Davis asks for recount

Published 12:42 am Wednesday, November 16, 2011

Incumbent fell four votes shy of retaining seat on City Council

Gil Davis has requested a recount.

Davis, an incumbent Washington councilman, still was three votes behind former Councilman Richard Brooks when election results were certified Tuesday at the Beaufort County Board of Elections’ offices in Washington.

This left Davis within the margin needed to call for a recount, which he already had requested Monday, elections officials said.

Davis trailed Brooks — 556 votes to 559 votes — at the close of Election Day on Nov. 8.

That tally didn’t change as the Board of Elections made the vote totals official.

The recount is scheduled for 10 a.m. today at the Board of Elections’ offices, 1308 Highland Drive.

This proceeding is open to the public.

Brooks seemed unperturbed by Davis’ call for a recount.

“I still feel the same way,” he said, referring to his earlier statement of faith in previously reported election results.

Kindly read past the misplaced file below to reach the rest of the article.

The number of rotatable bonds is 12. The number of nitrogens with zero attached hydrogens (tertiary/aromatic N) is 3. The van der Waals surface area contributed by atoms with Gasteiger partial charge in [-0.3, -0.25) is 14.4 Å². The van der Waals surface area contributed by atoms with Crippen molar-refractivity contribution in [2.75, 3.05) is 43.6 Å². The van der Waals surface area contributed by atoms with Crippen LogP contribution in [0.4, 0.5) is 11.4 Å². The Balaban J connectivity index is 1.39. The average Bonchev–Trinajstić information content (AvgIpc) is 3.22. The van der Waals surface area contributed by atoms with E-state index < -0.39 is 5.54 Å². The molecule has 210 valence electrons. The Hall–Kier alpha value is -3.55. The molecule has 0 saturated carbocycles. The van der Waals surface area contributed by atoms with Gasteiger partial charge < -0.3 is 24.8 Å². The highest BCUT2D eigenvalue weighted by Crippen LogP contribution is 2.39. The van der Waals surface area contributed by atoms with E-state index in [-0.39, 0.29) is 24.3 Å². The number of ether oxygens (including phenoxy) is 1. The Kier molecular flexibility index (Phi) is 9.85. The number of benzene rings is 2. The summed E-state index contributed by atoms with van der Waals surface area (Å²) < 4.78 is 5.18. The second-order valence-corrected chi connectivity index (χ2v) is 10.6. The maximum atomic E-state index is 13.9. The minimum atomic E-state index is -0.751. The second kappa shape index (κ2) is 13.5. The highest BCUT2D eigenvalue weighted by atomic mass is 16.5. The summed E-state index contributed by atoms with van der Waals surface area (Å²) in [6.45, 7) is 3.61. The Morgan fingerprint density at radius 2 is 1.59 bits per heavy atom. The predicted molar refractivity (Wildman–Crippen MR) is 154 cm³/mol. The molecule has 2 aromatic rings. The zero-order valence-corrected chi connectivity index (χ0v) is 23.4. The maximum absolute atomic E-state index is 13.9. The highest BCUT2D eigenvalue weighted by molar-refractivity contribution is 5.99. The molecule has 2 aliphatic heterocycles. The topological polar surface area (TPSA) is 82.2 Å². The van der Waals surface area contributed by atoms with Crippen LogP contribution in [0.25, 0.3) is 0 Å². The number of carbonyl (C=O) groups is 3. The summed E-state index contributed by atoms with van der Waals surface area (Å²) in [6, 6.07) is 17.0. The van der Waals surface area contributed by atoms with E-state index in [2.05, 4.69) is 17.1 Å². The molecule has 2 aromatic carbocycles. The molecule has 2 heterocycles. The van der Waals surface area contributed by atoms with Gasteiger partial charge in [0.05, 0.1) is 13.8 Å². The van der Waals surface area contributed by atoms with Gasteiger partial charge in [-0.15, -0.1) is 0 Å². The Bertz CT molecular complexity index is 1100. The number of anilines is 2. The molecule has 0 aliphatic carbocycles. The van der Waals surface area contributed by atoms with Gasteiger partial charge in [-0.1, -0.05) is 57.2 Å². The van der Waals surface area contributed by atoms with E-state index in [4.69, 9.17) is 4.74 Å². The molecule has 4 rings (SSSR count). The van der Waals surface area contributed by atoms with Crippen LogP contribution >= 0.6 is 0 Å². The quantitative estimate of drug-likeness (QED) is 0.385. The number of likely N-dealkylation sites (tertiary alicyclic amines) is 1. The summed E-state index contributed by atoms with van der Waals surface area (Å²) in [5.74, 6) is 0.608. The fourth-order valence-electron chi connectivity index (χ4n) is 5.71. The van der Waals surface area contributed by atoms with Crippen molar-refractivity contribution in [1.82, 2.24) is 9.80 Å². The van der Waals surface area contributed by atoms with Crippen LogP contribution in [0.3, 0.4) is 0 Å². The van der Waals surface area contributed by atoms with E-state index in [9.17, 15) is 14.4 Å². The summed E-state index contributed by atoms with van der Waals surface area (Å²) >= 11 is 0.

Brooks said he planned to be on hand for the recount, provided he could find someone to run his business, a bus station, during his absence.

Asked whether there was anything else he thought the public should know, he replied, “No, just pray. That’s all I can say.”

Davis couldn’t be reached for comment Tuesday afternoon.

Four provisional ballots — ballots filled out by voters whose registration status wasn’t immediately clear — were cast Nov. 8 in the city of Washington, said Kellie Harris Hopkins, Beaufort County’s elections director.

The board threw three of those ballots out because the voters who marked them were not registered and had made no attempt to register before the election, Hopkins said.

Overall, no significant problems were reported with the election numbers, she related.

“It was a clean election,” Hopkins commented.

Lloyd May, a first-time Washington council candidate, did gain one vote during the canvassing process Tuesday, according to Hopkins.

May finished seventh among eight office-seekers in the race for five seats on the City Council.

May’s one-vote gain wasn’t enough to move him up or down in standing.

If the certified finishes hold true during today’s recount, Brooks, who served for nine years on the council before being defeated in 2009, will be the only “new” member of that governing body.

The council members are elected to two-year terms.